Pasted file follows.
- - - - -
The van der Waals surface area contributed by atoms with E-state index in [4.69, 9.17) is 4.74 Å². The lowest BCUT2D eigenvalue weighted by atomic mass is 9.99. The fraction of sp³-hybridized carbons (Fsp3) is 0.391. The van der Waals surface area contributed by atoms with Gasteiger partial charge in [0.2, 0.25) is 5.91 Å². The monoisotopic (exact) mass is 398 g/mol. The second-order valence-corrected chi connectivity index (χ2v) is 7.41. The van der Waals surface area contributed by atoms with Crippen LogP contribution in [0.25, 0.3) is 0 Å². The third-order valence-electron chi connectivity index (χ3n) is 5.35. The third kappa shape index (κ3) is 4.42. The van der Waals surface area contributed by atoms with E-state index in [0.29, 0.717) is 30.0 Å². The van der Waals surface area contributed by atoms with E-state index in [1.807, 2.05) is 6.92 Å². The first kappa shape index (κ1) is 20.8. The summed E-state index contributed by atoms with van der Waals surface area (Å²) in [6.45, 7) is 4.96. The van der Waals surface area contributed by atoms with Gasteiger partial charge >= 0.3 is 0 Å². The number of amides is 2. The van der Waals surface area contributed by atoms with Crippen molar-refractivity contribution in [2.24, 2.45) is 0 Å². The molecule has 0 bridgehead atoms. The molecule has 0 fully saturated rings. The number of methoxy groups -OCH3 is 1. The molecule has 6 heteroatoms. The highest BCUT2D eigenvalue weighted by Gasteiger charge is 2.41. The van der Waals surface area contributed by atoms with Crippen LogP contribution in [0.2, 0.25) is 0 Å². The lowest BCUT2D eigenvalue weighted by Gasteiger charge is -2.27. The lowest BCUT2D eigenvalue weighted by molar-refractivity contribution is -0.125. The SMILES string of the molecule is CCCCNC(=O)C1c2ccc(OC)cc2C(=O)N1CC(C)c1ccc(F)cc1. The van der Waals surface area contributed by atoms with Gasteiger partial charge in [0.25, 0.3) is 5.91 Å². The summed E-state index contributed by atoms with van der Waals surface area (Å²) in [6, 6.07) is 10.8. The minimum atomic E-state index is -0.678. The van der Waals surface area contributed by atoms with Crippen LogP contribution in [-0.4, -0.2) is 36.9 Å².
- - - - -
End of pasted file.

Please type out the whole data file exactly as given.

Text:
The van der Waals surface area contributed by atoms with E-state index in [4.69, 9.17) is 4.74 Å². The lowest BCUT2D eigenvalue weighted by atomic mass is 9.99. The fraction of sp³-hybridized carbons (Fsp3) is 0.391. The van der Waals surface area contributed by atoms with Gasteiger partial charge in [0.2, 0.25) is 5.91 Å². The monoisotopic (exact) mass is 398 g/mol. The second-order valence-corrected chi connectivity index (χ2v) is 7.41. The van der Waals surface area contributed by atoms with Crippen LogP contribution in [0.25, 0.3) is 0 Å². The third-order valence-electron chi connectivity index (χ3n) is 5.35. The third kappa shape index (κ3) is 4.42. The van der Waals surface area contributed by atoms with E-state index in [0.29, 0.717) is 30.0 Å². The van der Waals surface area contributed by atoms with E-state index in [1.807, 2.05) is 6.92 Å². The first kappa shape index (κ1) is 20.8. The summed E-state index contributed by atoms with van der Waals surface area (Å²) in [6.45, 7) is 4.96. The van der Waals surface area contributed by atoms with Gasteiger partial charge >= 0.3 is 0 Å². The number of amides is 2. The van der Waals surface area contributed by atoms with Crippen molar-refractivity contribution in [2.24, 2.45) is 0 Å². The molecule has 0 bridgehead atoms. The molecule has 0 fully saturated rings. The number of methoxy groups -OCH3 is 1. The molecule has 6 heteroatoms. The highest BCUT2D eigenvalue weighted by Gasteiger charge is 2.41. The van der Waals surface area contributed by atoms with Crippen LogP contribution in [0.2, 0.25) is 0 Å². The lowest BCUT2D eigenvalue weighted by Gasteiger charge is -2.27. The lowest BCUT2D eigenvalue weighted by molar-refractivity contribution is -0.125. The SMILES string of the molecule is CCCCNC(=O)C1c2ccc(OC)cc2C(=O)N1CC(C)c1ccc(F)cc1. The van der Waals surface area contributed by atoms with Gasteiger partial charge in [0.25, 0.3) is 5.91 Å². The summed E-state index contributed by atoms with van der Waals surface area (Å²) in [6, 6.07) is 10.8. The minimum atomic E-state index is -0.678. The van der Waals surface area contributed by atoms with Crippen LogP contribution in [-0.4, -0.2) is 36.9 Å².